Paul Oscher – Cool Cat | Album Review

Paul Oscher – Cool Cat

Blue Fidelity Recordings

www.pauloscher.com

13 tracks

Blues legend Paul Oscher plays piano and guitar along with harp and spent his early career on Chicago’s South Side. Sharing a basement with Otis Spann in Muddy Water’s house, Paul toured and recorded with Muddy and played with many of the notables in the blues. His career had spanned decades and he continues to churn out great music while continuing to inspire harp players around the globe. All original tunes are included here except for one cover.

Oscher plays harp and piano on all tracks. He sings on 8 of them and plays guitar on 4. Johnny Ace, Sarah Brown, Chris Alcaraz and Kid Anderson share the bass duties. Drummers are Russell Lee, Ernie Durawa and June Cone. Lee also sings on a foursome of the cuts. Mike Schermer and Mike Keller play guitar along with Oscher. Sax work was provided by Eric Burnhardt, Tom Robinson, and Tomas Ramirez. Other lead vocalists are Miss Lavelle White on “Dirty Dealin Mama” and Lisa Leuschner on the long version of the title track. Backing vocals on “Rollin’ and Tumblin’” are by Sunny Lowdown and Jeremy Dowden.

The CD opens with a NOLA flair in “Money Makin’ Woman.” The horns provide a great backing and Oscher tinkles the keys with the best of them as he growls out the lead vocals. Nice piano and sax solos here, too! “Blues and Trouble” is a thoughtful, slow blues. Paul is gritty and cool in his delivery. The tenor sax solo is beautiful mid cut and we get a little dirty guitar soloing late in the piece. “Hide Out Baby” is a fun little shuffle and features a big guitar solo and later the first appearance with Paul on harp. It’s a nice number. The harp introduces “Work That Stuff,” a blues ballad that Oscher plays and sings with emotion. The harp is excellent; he plays with restraint that just grabs the listener in this cool cut.

The lone cover is Muddy’s “Rollin’ and Tumblin’” and features a trio with Oscher and the two backing vocalist. Keller and Brown along with Oscher give us great guitar work to savor here in a simple and stark cover with the snare driving the beat. The title cut has three variants. Here next the first is a prologue by Oscher speaking and playing a little piano and talking about a guy who walked by Muddy’s house with a cat tied to his waist. The cat wore a beret and sunglasses and called the cat Cool Cat. The premise for he tune is the guy’s flute tune which Oscher plays for us on the piano and simulates the kids who followed the man and his cat with some recorded kids. He transitions in the Jazz Quartet version with Durama, Ramirez and Alcarez. It’s a pretty and jazzy blues instrumental.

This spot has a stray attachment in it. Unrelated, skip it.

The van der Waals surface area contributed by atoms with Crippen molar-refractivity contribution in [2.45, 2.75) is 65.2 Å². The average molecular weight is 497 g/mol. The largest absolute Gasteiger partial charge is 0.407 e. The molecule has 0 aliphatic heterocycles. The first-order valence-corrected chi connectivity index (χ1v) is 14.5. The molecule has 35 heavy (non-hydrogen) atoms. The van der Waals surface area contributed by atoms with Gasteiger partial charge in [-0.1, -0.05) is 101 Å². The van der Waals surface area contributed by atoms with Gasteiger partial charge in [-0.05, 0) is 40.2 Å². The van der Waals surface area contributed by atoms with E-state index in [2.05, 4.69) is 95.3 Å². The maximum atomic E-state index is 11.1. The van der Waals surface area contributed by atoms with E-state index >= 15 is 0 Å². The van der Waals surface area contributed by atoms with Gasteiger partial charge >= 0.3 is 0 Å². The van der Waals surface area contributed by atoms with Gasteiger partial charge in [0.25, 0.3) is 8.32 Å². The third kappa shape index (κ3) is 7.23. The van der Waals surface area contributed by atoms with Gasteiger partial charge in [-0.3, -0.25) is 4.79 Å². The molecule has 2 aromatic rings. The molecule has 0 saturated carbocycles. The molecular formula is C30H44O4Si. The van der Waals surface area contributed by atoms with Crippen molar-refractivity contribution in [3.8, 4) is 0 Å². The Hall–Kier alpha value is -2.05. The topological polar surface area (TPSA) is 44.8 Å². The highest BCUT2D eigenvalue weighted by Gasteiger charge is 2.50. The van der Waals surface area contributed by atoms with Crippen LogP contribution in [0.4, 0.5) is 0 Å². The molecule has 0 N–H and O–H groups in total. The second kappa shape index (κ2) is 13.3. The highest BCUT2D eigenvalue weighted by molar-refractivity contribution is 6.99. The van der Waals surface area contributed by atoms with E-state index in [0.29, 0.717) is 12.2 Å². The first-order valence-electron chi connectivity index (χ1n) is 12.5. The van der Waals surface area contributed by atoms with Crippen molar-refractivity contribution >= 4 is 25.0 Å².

“Mississippi Poem” is a very dark and cool poem recited by Russell Lee before he takes the lead vocals on “Ain’t That A Man (Dedicated to Mr. Cotton).” You can figure out who the tune is about as Lee speaks and sings the lyrical tribute to James Cotton. Very cool. Miss Lavelle White is on the following tune and gives us some very cool vocals on “Dirty Dealin’ Mama.” Full of double entendres, Oscher on piano and guitar and Robinson on sax give her a great backdrop to deliver her cut.

The jazz quartet returns for “On The Edge,” and this one is pure jazz. Piano and sax trade the lead on the instrumental with a cool fade out and in that gives it a little more edge. Lee returns for “Poor Man Blues,” done in pure Chicago blues style with piano, guitar and sax responding to Lee’s call and backing him well. The album closes with the long R&B version of the instrumental title track. Oscher’s piano is the feature here as he plays with hand claps in percussive support. Robinson’s tenor solo is pretty and then Keller’s guitar gets a turn to shine. The first bass goes next (Brown and Anderson are on the track), and Lee gets a shot at the drum solo. Another bass solo and then another sax solo before Oscher takes us home on piano. Leuschner howls in support as part of the outro, a very cool ending to a cool cut about a cool cat. Well done!

This is a great CD. Oscher shows his roots with Muddy and gives us his all. Not as much harp as I expected from one of his CDs but the music is super. I liked the arrangements and songs and everyone gave their all. I recommend this one for many a fine evening of listening!

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